According to MassDOT’s FY17-FY21 Capital Investment Plan, over the next five years, we can also expect increased investment in the repair and maintenance of bridges ($2.05 billion), MBTA’s Power, Facilities, and Operations ($1.08 billion), the Registry of Motor Vehicles ($120 million), and the Aeronautics Program ($278 million). All of these investments will be above those previously anticipated in MassDOT’s The Way Forward (2013).

In spite all of these achievements, however, MassDOT’s FY17-FY21 Capital Investment Plan exposes that even with increased funding from the Transportation Finance Act of 2013, the Commonwealth still lacks the resources to meet all of the state’s critical transportation needs. In the past, MassDOT and other experts have estimated that over $600 million per year over the next ten years is still needed in additional resources beyond those raised and pledged by the Transportation Finance Act of 2013. Many transportation projects previously identified by MassDOT as key repairs and improvements are not funded over the next five years. These projects include state of good repair projects, such as additional assistance for municipalities to repair local roads (Chapter 90) and the procurement of sufficient MBTA vehicles (specifically buses and replacement Green Line cars), as well as expansion projects, such as South Coast Rail, South Station Expansion, and the Inland Route connecting Boston to Springfield by rail.

If the Commonwealth is aiming for a transportation system that will help the state thrive not just now but in the decades ahead, maintaining our current transportation system is crucial, but it will not suffice to meet this goal. Changing demographics, such as fewer drivers due to aging baby boomers and fewer millennials getting driver’s licenses, rapid changes in transportation technology, such as autonomous vehicles, and the increasing challenges of climate change will require smart planning and significant investment in our transportation system.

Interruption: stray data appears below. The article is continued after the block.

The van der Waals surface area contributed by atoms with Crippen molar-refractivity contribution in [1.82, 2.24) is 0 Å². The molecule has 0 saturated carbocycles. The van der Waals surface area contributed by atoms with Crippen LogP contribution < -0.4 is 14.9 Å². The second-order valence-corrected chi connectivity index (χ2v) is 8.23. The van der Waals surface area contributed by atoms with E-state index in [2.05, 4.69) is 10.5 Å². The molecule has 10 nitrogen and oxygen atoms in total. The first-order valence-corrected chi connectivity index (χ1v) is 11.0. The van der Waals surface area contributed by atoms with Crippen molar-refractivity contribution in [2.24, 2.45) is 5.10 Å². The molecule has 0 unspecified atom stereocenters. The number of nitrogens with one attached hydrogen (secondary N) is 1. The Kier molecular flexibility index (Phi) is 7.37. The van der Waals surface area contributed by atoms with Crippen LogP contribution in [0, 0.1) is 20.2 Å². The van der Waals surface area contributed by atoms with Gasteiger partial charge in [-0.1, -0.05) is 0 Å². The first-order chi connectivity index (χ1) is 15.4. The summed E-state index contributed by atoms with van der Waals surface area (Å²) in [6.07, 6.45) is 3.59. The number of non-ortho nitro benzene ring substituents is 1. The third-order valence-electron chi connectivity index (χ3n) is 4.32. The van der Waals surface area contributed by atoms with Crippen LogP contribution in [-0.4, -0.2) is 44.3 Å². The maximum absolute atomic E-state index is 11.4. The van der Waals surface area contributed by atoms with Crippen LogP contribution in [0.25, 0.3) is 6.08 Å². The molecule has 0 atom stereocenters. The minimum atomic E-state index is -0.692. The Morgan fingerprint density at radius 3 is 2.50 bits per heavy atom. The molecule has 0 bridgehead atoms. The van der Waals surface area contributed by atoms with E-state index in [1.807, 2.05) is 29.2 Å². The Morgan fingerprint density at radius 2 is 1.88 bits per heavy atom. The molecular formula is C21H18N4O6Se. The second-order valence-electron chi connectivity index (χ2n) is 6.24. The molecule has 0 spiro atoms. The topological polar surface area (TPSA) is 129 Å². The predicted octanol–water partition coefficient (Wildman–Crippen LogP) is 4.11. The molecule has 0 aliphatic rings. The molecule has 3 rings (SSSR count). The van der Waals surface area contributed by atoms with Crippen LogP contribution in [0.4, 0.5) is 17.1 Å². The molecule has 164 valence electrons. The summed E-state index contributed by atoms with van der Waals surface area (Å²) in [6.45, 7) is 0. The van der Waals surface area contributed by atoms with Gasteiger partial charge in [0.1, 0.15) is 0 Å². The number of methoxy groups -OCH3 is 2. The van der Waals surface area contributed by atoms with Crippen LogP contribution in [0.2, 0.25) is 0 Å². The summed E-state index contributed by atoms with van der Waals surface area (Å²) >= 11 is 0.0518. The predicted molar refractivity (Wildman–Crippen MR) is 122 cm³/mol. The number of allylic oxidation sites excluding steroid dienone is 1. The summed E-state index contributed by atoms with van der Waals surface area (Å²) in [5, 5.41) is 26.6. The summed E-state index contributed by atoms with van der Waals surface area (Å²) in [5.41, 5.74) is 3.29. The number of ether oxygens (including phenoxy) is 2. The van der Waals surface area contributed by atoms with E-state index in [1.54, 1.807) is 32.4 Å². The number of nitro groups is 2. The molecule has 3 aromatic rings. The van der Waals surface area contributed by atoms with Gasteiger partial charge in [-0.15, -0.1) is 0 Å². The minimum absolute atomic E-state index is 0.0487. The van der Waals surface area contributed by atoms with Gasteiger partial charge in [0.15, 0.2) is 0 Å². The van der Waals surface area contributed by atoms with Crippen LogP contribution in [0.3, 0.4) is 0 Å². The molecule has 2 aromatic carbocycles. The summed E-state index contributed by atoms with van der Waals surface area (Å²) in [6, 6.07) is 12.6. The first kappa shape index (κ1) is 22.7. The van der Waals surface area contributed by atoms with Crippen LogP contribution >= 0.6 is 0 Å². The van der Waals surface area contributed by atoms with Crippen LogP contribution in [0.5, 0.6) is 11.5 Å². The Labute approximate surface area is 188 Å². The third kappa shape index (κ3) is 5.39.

In this context, it is important to note the additional challenges ahead related to federal transportation funding. The Metropolitan Planning Organizations (MPOs), thirteen regional agencies across Massachusetts responsible for programming a significant portion of federal transportation dollars, have been instructed to apply a 1.5% annual funding growth assumption starting in 2021. At the same time, the MPOs are expected to assume inflation of cost for individual projects at a 4% annual rate. Fewer federal resources will be available for transportation investments as a result of these diverging percentages, even if federal transportation dollars are increasing at the projected rate, adding to the problems associated with insufficient state transportation dollars.

The transportation budget fell short of projections.

The Commonwealth has compiled and provided information for a second full fiscal year since passage of the Transportation Finance Act of 2013. Overall, actuals of revenues and expenses were $140 million short of projections, a difference of about 5%.